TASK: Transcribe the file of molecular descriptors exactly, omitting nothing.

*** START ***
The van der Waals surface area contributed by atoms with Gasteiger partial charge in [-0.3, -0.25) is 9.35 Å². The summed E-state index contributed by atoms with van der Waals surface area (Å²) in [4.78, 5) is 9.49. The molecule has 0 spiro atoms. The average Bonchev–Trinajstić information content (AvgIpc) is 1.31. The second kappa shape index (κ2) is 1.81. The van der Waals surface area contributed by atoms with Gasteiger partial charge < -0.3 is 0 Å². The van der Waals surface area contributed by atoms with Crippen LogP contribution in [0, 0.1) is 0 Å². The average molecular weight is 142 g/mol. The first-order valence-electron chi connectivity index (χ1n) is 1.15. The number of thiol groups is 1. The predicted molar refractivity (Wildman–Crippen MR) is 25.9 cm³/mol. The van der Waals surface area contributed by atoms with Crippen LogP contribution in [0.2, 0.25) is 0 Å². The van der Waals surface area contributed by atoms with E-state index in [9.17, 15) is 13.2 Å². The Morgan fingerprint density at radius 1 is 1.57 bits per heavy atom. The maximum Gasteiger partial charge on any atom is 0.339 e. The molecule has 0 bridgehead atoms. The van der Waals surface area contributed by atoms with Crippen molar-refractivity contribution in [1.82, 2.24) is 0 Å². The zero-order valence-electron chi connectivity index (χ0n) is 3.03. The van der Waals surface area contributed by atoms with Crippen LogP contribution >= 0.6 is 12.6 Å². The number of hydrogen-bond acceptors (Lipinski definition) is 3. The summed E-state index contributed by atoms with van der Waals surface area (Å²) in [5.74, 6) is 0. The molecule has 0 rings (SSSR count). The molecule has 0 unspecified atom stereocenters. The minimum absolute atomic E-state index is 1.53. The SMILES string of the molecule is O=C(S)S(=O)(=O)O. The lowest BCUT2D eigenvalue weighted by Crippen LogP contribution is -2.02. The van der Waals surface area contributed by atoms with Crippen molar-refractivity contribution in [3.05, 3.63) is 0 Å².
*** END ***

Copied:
The van der Waals surface area contributed by atoms with Gasteiger partial charge in [-0.3, -0.25) is 9.35 Å². The summed E-state index contributed by atoms with van der Waals surface area (Å²) in [4.78, 5) is 9.49. The molecule has 0 spiro atoms. The average Bonchev–Trinajstić information content (AvgIpc) is 1.31. The second kappa shape index (κ2) is 1.81. The van der Waals surface area contributed by atoms with Gasteiger partial charge < -0.3 is 0 Å². The van der Waals surface area contributed by atoms with Crippen LogP contribution in [0, 0.1) is 0 Å². The average molecular weight is 142 g/mol. The first-order valence-electron chi connectivity index (χ1n) is 1.15. The number of thiol groups is 1. The predicted molar refractivity (Wildman–Crippen MR) is 25.9 cm³/mol. The van der Waals surface area contributed by atoms with Crippen LogP contribution in [0.2, 0.25) is 0 Å². The van der Waals surface area contributed by atoms with E-state index in [9.17, 15) is 13.2 Å². The Morgan fingerprint density at radius 1 is 1.57 bits per heavy atom. The maximum Gasteiger partial charge on any atom is 0.339 e. The molecule has 0 bridgehead atoms. The van der Waals surface area contributed by atoms with Crippen molar-refractivity contribution in [1.82, 2.24) is 0 Å². The zero-order valence-electron chi connectivity index (χ0n) is 3.03. The van der Waals surface area contributed by atoms with Crippen LogP contribution >= 0.6 is 12.6 Å². The number of hydrogen-bond acceptors (Lipinski definition) is 3. The summed E-state index contributed by atoms with van der Waals surface area (Å²) in [5.74, 6) is 0. The molecule has 0 rings (SSSR count). The molecule has 0 unspecified atom stereocenters. The minimum absolute atomic E-state index is 1.53. The SMILES string of the molecule is O=C(S)S(=O)(=O)O. The lowest BCUT2D eigenvalue weighted by Crippen LogP contribution is -2.02. The van der Waals surface area contributed by atoms with Crippen molar-refractivity contribution in [3.05, 3.63) is 0 Å².